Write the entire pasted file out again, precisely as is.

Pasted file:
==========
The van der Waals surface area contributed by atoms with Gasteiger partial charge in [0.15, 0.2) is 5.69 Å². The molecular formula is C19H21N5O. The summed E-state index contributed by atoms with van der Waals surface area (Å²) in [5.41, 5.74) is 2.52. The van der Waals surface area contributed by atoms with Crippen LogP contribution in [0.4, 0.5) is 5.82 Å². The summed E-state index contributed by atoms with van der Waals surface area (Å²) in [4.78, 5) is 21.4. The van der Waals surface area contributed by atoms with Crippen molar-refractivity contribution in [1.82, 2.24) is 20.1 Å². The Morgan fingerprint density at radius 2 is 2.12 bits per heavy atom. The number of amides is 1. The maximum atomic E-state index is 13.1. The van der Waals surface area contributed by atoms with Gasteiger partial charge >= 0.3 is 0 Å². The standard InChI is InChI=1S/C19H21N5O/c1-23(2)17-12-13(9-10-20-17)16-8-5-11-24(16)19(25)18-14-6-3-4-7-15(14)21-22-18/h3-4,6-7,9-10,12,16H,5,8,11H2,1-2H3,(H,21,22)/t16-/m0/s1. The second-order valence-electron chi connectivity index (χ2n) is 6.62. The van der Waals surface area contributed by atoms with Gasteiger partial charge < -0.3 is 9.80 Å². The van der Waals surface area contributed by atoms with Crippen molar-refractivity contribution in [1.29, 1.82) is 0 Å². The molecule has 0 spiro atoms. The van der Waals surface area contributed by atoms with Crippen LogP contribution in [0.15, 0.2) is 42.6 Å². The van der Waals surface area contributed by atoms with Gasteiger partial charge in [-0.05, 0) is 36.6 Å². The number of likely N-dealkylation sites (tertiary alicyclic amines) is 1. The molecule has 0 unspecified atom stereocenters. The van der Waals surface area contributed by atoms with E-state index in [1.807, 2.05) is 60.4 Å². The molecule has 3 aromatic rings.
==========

The van der Waals surface area contributed by atoms with Gasteiger partial charge in [0.15, 0.2) is 5.69 Å². The molecular formula is C19H21N5O. The summed E-state index contributed by atoms with van der Waals surface area (Å²) in [5.41, 5.74) is 2.52. The van der Waals surface area contributed by atoms with Crippen LogP contribution in [0.4, 0.5) is 5.82 Å². The summed E-state index contributed by atoms with van der Waals surface area (Å²) in [4.78, 5) is 21.4. The van der Waals surface area contributed by atoms with Crippen molar-refractivity contribution in [1.82, 2.24) is 20.1 Å². The Morgan fingerprint density at radius 2 is 2.12 bits per heavy atom. The number of amides is 1. The maximum atomic E-state index is 13.1. The van der Waals surface area contributed by atoms with Gasteiger partial charge >= 0.3 is 0 Å². The standard InChI is InChI=1S/C19H21N5O/c1-23(2)17-12-13(9-10-20-17)16-8-5-11-24(16)19(25)18-14-6-3-4-7-15(14)21-22-18/h3-4,6-7,9-10,12,16H,5,8,11H2,1-2H3,(H,21,22)/t16-/m0/s1. The second-order valence-electron chi connectivity index (χ2n) is 6.62. The van der Waals surface area contributed by atoms with Gasteiger partial charge < -0.3 is 9.80 Å². The van der Waals surface area contributed by atoms with Crippen molar-refractivity contribution in [1.29, 1.82) is 0 Å². The molecule has 0 spiro atoms. The van der Waals surface area contributed by atoms with Crippen LogP contribution in [0.15, 0.2) is 42.6 Å². The van der Waals surface area contributed by atoms with Gasteiger partial charge in [-0.05, 0) is 36.6 Å². The number of likely N-dealkylation sites (tertiary alicyclic amines) is 1. The molecule has 0 unspecified atom stereocenters. The van der Waals surface area contributed by atoms with E-state index in [1.807, 2.05) is 60.4 Å². The molecule has 3 aromatic rings.